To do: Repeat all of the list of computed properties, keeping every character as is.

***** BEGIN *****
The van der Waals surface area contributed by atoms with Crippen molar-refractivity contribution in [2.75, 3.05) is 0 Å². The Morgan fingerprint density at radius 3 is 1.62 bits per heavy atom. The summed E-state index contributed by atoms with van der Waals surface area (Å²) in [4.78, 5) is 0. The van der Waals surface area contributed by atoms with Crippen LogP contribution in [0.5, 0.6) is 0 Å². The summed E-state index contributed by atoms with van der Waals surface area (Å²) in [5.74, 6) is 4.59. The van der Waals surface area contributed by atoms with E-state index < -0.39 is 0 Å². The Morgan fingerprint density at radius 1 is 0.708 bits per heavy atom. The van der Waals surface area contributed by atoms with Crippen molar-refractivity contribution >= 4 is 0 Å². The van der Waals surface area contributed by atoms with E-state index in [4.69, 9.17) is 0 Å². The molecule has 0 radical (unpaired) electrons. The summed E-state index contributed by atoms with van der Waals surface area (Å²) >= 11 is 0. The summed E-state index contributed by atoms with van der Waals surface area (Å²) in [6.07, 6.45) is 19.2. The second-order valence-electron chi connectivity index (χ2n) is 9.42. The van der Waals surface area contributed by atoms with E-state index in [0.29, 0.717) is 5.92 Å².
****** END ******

The van der Waals surface area contributed by atoms with Crippen molar-refractivity contribution in [2.75, 3.05) is 0 Å². The Morgan fingerprint density at radius 3 is 1.62 bits per heavy atom. The summed E-state index contributed by atoms with van der Waals surface area (Å²) in [4.78, 5) is 0. The van der Waals surface area contributed by atoms with Crippen LogP contribution in [0.5, 0.6) is 0 Å². The summed E-state index contributed by atoms with van der Waals surface area (Å²) in [5.74, 6) is 4.59. The van der Waals surface area contributed by atoms with E-state index < -0.39 is 0 Å². The Morgan fingerprint density at radius 1 is 0.708 bits per heavy atom. The van der Waals surface area contributed by atoms with Crippen molar-refractivity contribution >= 4 is 0 Å². The van der Waals surface area contributed by atoms with E-state index in [4.69, 9.17) is 0 Å². The molecule has 0 radical (unpaired) electrons. The summed E-state index contributed by atoms with van der Waals surface area (Å²) >= 11 is 0. The summed E-state index contributed by atoms with van der Waals surface area (Å²) in [6.07, 6.45) is 19.2. The second-order valence-electron chi connectivity index (χ2n) is 9.42. The van der Waals surface area contributed by atoms with E-state index in [0.29, 0.717) is 5.92 Å².